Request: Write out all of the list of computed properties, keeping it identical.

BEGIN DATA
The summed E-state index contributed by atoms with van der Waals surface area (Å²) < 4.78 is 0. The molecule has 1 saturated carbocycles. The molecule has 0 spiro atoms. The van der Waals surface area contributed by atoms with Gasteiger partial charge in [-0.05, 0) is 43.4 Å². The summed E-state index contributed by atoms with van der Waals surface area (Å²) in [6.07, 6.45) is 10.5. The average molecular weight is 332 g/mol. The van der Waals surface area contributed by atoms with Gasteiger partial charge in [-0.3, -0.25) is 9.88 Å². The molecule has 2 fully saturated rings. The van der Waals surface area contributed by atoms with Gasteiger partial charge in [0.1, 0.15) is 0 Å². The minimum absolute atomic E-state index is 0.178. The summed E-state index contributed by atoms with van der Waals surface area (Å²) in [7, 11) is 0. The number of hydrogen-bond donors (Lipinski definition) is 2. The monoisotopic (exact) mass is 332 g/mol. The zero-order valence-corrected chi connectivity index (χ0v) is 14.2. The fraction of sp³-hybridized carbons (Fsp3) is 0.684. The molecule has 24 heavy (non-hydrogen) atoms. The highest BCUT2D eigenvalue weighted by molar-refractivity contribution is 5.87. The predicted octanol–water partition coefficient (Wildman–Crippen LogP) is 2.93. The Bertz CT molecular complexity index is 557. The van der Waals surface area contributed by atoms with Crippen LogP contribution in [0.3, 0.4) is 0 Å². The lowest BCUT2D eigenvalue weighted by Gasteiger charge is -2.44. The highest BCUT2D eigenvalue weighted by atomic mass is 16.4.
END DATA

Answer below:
The summed E-state index contributed by atoms with van der Waals surface area (Å²) < 4.78 is 0. The molecule has 1 saturated carbocycles. The molecule has 0 spiro atoms. The van der Waals surface area contributed by atoms with Gasteiger partial charge in [-0.05, 0) is 43.4 Å². The summed E-state index contributed by atoms with van der Waals surface area (Å²) in [6.07, 6.45) is 10.5. The average molecular weight is 332 g/mol. The van der Waals surface area contributed by atoms with Gasteiger partial charge in [-0.3, -0.25) is 9.88 Å². The molecule has 2 fully saturated rings. The van der Waals surface area contributed by atoms with Gasteiger partial charge in [0.1, 0.15) is 0 Å². The minimum absolute atomic E-state index is 0.178. The summed E-state index contributed by atoms with van der Waals surface area (Å²) in [7, 11) is 0. The number of hydrogen-bond donors (Lipinski definition) is 2. The monoisotopic (exact) mass is 332 g/mol. The zero-order valence-corrected chi connectivity index (χ0v) is 14.2. The fraction of sp³-hybridized carbons (Fsp3) is 0.684. The molecule has 24 heavy (non-hydrogen) atoms. The highest BCUT2D eigenvalue weighted by molar-refractivity contribution is 5.87. The predicted octanol–water partition coefficient (Wildman–Crippen LogP) is 2.93. The Bertz CT molecular complexity index is 557. The van der Waals surface area contributed by atoms with Crippen LogP contribution in [0.3, 0.4) is 0 Å². The lowest BCUT2D eigenvalue weighted by Gasteiger charge is -2.44. The highest BCUT2D eigenvalue weighted by atomic mass is 16.4.